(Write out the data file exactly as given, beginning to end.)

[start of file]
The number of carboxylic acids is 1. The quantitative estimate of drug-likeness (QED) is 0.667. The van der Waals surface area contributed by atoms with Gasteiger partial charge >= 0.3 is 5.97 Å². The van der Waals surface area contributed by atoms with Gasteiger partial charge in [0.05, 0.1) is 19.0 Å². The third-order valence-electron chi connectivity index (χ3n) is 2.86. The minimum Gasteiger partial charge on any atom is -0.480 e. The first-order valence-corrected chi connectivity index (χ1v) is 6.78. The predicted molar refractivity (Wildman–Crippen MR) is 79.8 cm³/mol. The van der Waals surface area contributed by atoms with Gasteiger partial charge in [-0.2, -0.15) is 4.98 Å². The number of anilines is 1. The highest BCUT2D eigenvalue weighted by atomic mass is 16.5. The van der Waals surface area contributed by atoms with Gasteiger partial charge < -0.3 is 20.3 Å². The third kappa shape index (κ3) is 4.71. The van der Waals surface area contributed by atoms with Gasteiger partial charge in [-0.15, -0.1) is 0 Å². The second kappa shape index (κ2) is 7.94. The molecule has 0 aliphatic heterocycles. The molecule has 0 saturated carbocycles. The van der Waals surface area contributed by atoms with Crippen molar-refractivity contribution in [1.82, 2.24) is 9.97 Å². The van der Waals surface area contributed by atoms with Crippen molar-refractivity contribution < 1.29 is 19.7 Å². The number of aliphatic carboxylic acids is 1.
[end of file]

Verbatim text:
The number of carboxylic acids is 1. The quantitative estimate of drug-likeness (QED) is 0.667. The van der Waals surface area contributed by atoms with Gasteiger partial charge >= 0.3 is 5.97 Å². The van der Waals surface area contributed by atoms with Gasteiger partial charge in [0.05, 0.1) is 19.0 Å². The third-order valence-electron chi connectivity index (χ3n) is 2.86. The minimum Gasteiger partial charge on any atom is -0.480 e. The first-order valence-corrected chi connectivity index (χ1v) is 6.78. The predicted molar refractivity (Wildman–Crippen MR) is 79.8 cm³/mol. The van der Waals surface area contributed by atoms with Gasteiger partial charge in [-0.2, -0.15) is 4.98 Å². The number of anilines is 1. The highest BCUT2D eigenvalue weighted by atomic mass is 16.5. The van der Waals surface area contributed by atoms with Gasteiger partial charge < -0.3 is 20.3 Å². The third kappa shape index (κ3) is 4.71. The van der Waals surface area contributed by atoms with Gasteiger partial charge in [-0.15, -0.1) is 0 Å². The second kappa shape index (κ2) is 7.94. The molecule has 0 aliphatic heterocycles. The molecule has 0 saturated carbocycles. The van der Waals surface area contributed by atoms with Crippen molar-refractivity contribution in [1.82, 2.24) is 9.97 Å². The van der Waals surface area contributed by atoms with Crippen molar-refractivity contribution < 1.29 is 19.7 Å². The number of aliphatic carboxylic acids is 1.